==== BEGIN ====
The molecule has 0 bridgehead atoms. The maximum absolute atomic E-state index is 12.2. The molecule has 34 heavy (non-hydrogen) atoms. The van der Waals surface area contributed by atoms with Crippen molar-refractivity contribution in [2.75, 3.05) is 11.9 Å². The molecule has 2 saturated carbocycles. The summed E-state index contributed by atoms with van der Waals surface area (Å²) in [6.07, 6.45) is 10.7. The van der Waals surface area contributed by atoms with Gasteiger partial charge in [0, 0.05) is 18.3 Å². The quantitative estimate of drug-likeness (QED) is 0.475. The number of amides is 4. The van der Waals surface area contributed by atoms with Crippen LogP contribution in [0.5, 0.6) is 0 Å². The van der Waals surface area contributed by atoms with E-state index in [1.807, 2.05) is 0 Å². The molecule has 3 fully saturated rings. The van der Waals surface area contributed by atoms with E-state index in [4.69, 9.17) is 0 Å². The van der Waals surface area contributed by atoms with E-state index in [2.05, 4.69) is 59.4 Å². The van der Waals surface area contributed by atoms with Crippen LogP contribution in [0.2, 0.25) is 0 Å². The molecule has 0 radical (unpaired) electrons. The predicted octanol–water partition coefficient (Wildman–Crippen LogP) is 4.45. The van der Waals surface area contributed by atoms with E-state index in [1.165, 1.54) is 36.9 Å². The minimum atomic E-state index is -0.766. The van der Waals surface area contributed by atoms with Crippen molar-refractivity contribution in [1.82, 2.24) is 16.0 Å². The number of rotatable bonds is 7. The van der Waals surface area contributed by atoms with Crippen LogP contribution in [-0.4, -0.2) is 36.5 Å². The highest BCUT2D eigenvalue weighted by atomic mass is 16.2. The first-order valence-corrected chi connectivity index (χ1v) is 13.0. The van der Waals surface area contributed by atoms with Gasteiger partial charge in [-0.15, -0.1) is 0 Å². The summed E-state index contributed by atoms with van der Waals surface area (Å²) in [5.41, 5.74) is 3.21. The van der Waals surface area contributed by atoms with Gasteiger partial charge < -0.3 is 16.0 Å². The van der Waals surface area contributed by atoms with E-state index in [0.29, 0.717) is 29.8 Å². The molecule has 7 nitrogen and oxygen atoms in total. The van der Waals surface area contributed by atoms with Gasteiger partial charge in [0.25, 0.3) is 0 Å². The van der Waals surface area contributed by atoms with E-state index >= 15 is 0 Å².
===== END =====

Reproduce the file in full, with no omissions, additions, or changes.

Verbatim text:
The molecule has 0 bridgehead atoms. The maximum absolute atomic E-state index is 12.2. The molecule has 34 heavy (non-hydrogen) atoms. The van der Waals surface area contributed by atoms with Crippen molar-refractivity contribution in [2.75, 3.05) is 11.9 Å². The molecule has 2 saturated carbocycles. The summed E-state index contributed by atoms with van der Waals surface area (Å²) in [6.07, 6.45) is 10.7. The van der Waals surface area contributed by atoms with Gasteiger partial charge in [0, 0.05) is 18.3 Å². The quantitative estimate of drug-likeness (QED) is 0.475. The number of amides is 4. The van der Waals surface area contributed by atoms with Crippen LogP contribution in [0.5, 0.6) is 0 Å². The van der Waals surface area contributed by atoms with E-state index in [1.807, 2.05) is 0 Å². The molecule has 3 fully saturated rings. The van der Waals surface area contributed by atoms with E-state index in [4.69, 9.17) is 0 Å². The van der Waals surface area contributed by atoms with E-state index in [2.05, 4.69) is 59.4 Å². The van der Waals surface area contributed by atoms with Crippen LogP contribution in [0.2, 0.25) is 0 Å². The molecule has 0 radical (unpaired) electrons. The predicted octanol–water partition coefficient (Wildman–Crippen LogP) is 4.45. The van der Waals surface area contributed by atoms with E-state index in [1.165, 1.54) is 36.9 Å². The minimum atomic E-state index is -0.766. The van der Waals surface area contributed by atoms with Crippen molar-refractivity contribution in [1.82, 2.24) is 16.0 Å². The number of rotatable bonds is 7. The van der Waals surface area contributed by atoms with Crippen LogP contribution in [-0.4, -0.2) is 36.5 Å². The highest BCUT2D eigenvalue weighted by atomic mass is 16.2. The first-order valence-corrected chi connectivity index (χ1v) is 13.0. The van der Waals surface area contributed by atoms with Gasteiger partial charge in [-0.15, -0.1) is 0 Å². The summed E-state index contributed by atoms with van der Waals surface area (Å²) in [5.41, 5.74) is 3.21. The van der Waals surface area contributed by atoms with Gasteiger partial charge < -0.3 is 16.0 Å². The van der Waals surface area contributed by atoms with E-state index in [0.29, 0.717) is 29.8 Å². The molecule has 7 nitrogen and oxygen atoms in total. The van der Waals surface area contributed by atoms with Gasteiger partial charge in [0.25, 0.3) is 0 Å². The van der Waals surface area contributed by atoms with E-state index >= 15 is 0 Å².